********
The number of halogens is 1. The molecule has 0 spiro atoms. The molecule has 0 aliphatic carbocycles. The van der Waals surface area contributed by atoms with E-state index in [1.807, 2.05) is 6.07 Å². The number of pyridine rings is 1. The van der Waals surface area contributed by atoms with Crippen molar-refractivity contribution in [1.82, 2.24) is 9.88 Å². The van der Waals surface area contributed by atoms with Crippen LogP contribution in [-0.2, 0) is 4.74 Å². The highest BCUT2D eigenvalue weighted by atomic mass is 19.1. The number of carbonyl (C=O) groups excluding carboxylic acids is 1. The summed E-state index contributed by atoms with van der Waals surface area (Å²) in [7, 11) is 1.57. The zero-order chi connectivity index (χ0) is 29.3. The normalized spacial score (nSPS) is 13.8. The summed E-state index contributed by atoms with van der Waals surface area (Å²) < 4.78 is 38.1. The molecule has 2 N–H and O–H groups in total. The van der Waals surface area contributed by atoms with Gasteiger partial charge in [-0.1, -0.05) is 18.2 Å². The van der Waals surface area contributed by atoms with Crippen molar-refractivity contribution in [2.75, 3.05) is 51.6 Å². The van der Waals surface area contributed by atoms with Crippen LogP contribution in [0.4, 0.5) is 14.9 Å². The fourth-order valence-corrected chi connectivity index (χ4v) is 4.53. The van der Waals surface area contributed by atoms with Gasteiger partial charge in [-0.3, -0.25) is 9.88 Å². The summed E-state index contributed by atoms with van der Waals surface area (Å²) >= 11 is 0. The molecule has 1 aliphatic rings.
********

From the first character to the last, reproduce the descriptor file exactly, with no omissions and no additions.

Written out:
The number of halogens is 1. The molecule has 0 spiro atoms. The molecule has 0 aliphatic carbocycles. The van der Waals surface area contributed by atoms with E-state index in [1.807, 2.05) is 6.07 Å². The number of pyridine rings is 1. The van der Waals surface area contributed by atoms with Crippen molar-refractivity contribution in [1.82, 2.24) is 9.88 Å². The van der Waals surface area contributed by atoms with Crippen LogP contribution in [-0.2, 0) is 4.74 Å². The highest BCUT2D eigenvalue weighted by atomic mass is 19.1. The number of carbonyl (C=O) groups excluding carboxylic acids is 1. The summed E-state index contributed by atoms with van der Waals surface area (Å²) in [7, 11) is 1.57. The zero-order chi connectivity index (χ0) is 29.3. The normalized spacial score (nSPS) is 13.8. The summed E-state index contributed by atoms with van der Waals surface area (Å²) < 4.78 is 38.1. The molecule has 2 N–H and O–H groups in total. The van der Waals surface area contributed by atoms with Gasteiger partial charge in [-0.1, -0.05) is 18.2 Å². The van der Waals surface area contributed by atoms with Crippen molar-refractivity contribution in [2.75, 3.05) is 51.6 Å². The van der Waals surface area contributed by atoms with Crippen LogP contribution in [0.4, 0.5) is 14.9 Å². The fourth-order valence-corrected chi connectivity index (χ4v) is 4.53. The van der Waals surface area contributed by atoms with Gasteiger partial charge in [-0.3, -0.25) is 9.88 Å². The summed E-state index contributed by atoms with van der Waals surface area (Å²) >= 11 is 0. The molecule has 1 aliphatic rings.